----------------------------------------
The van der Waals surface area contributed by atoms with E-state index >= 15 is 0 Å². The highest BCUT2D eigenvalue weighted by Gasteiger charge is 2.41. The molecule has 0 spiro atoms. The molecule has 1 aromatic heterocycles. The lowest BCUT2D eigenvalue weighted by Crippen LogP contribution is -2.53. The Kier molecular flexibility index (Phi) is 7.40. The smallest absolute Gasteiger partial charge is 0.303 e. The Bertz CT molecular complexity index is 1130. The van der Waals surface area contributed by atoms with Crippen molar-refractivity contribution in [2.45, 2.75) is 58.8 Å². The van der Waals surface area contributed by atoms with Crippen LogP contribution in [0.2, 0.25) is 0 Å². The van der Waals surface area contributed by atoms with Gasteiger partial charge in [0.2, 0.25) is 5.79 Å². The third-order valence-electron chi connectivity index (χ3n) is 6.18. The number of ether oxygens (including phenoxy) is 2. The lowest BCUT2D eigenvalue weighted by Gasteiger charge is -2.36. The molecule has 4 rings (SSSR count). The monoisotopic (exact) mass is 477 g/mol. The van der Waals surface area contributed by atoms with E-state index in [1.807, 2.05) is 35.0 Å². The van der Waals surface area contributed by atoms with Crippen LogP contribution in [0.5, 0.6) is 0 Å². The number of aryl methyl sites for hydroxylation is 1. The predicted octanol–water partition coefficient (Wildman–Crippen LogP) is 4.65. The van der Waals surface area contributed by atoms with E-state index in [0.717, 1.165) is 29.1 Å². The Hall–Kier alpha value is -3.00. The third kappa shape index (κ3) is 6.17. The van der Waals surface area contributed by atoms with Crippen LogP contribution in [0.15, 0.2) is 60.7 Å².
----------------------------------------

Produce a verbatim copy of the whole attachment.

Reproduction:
The van der Waals surface area contributed by atoms with E-state index >= 15 is 0 Å². The highest BCUT2D eigenvalue weighted by Gasteiger charge is 2.41. The molecule has 0 spiro atoms. The molecule has 1 aromatic heterocycles. The lowest BCUT2D eigenvalue weighted by Crippen LogP contribution is -2.53. The Kier molecular flexibility index (Phi) is 7.40. The smallest absolute Gasteiger partial charge is 0.303 e. The Bertz CT molecular complexity index is 1130. The van der Waals surface area contributed by atoms with Crippen molar-refractivity contribution in [2.45, 2.75) is 58.8 Å². The van der Waals surface area contributed by atoms with Crippen LogP contribution in [0.2, 0.25) is 0 Å². The van der Waals surface area contributed by atoms with Gasteiger partial charge in [0.2, 0.25) is 5.79 Å². The third-order valence-electron chi connectivity index (χ3n) is 6.18. The number of ether oxygens (including phenoxy) is 2. The lowest BCUT2D eigenvalue weighted by Gasteiger charge is -2.36. The molecule has 4 rings (SSSR count). The monoisotopic (exact) mass is 477 g/mol. The van der Waals surface area contributed by atoms with E-state index in [1.807, 2.05) is 35.0 Å². The van der Waals surface area contributed by atoms with Crippen LogP contribution in [0.5, 0.6) is 0 Å². The number of aryl methyl sites for hydroxylation is 1. The predicted octanol–water partition coefficient (Wildman–Crippen LogP) is 4.65. The van der Waals surface area contributed by atoms with E-state index in [0.717, 1.165) is 29.1 Å². The Hall–Kier alpha value is -3.00. The third kappa shape index (κ3) is 6.17. The van der Waals surface area contributed by atoms with Crippen LogP contribution in [0.15, 0.2) is 60.7 Å².